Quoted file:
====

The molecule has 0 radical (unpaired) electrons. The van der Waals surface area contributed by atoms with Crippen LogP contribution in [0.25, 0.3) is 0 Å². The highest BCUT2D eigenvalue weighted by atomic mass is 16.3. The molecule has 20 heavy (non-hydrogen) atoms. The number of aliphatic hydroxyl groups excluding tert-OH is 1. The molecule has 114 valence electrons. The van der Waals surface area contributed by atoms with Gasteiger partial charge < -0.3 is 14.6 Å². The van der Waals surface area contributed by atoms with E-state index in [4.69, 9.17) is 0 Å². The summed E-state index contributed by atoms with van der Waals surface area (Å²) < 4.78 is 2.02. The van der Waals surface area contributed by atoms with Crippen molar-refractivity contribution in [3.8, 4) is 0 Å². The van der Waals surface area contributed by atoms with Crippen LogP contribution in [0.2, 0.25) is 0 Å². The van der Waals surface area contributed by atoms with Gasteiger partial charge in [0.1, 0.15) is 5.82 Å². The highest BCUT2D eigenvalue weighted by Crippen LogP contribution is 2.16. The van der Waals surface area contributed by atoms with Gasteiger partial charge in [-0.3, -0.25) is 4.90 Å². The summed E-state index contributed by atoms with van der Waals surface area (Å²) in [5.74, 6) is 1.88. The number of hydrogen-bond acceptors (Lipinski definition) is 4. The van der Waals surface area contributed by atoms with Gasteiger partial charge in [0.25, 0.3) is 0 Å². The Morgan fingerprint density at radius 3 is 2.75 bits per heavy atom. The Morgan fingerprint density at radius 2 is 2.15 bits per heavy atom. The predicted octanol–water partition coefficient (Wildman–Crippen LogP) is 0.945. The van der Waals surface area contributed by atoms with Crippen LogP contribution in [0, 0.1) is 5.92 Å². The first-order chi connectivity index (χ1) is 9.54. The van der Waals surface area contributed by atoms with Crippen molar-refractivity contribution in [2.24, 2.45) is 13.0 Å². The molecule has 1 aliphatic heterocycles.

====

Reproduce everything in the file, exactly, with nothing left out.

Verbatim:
The molecule has 0 radical (unpaired) electrons. The van der Waals surface area contributed by atoms with Crippen LogP contribution in [0.25, 0.3) is 0 Å². The highest BCUT2D eigenvalue weighted by atomic mass is 16.3. The molecule has 20 heavy (non-hydrogen) atoms. The number of aliphatic hydroxyl groups excluding tert-OH is 1. The molecule has 114 valence electrons. The van der Waals surface area contributed by atoms with Gasteiger partial charge < -0.3 is 14.6 Å². The van der Waals surface area contributed by atoms with E-state index in [4.69, 9.17) is 0 Å². The summed E-state index contributed by atoms with van der Waals surface area (Å²) < 4.78 is 2.02. The van der Waals surface area contributed by atoms with Crippen molar-refractivity contribution in [3.8, 4) is 0 Å². The van der Waals surface area contributed by atoms with Crippen LogP contribution in [0.2, 0.25) is 0 Å². The van der Waals surface area contributed by atoms with Gasteiger partial charge in [0.1, 0.15) is 5.82 Å². The highest BCUT2D eigenvalue weighted by Crippen LogP contribution is 2.16. The van der Waals surface area contributed by atoms with Gasteiger partial charge in [-0.3, -0.25) is 4.90 Å². The summed E-state index contributed by atoms with van der Waals surface area (Å²) in [5.74, 6) is 1.88. The number of hydrogen-bond acceptors (Lipinski definition) is 4. The van der Waals surface area contributed by atoms with Gasteiger partial charge in [0.25, 0.3) is 0 Å². The Morgan fingerprint density at radius 3 is 2.75 bits per heavy atom. The Morgan fingerprint density at radius 2 is 2.15 bits per heavy atom. The predicted octanol–water partition coefficient (Wildman–Crippen LogP) is 0.945. The van der Waals surface area contributed by atoms with Crippen LogP contribution in [0, 0.1) is 5.92 Å². The first-order chi connectivity index (χ1) is 9.54. The van der Waals surface area contributed by atoms with Crippen molar-refractivity contribution in [2.24, 2.45) is 13.0 Å². The molecule has 1 aliphatic heterocycles.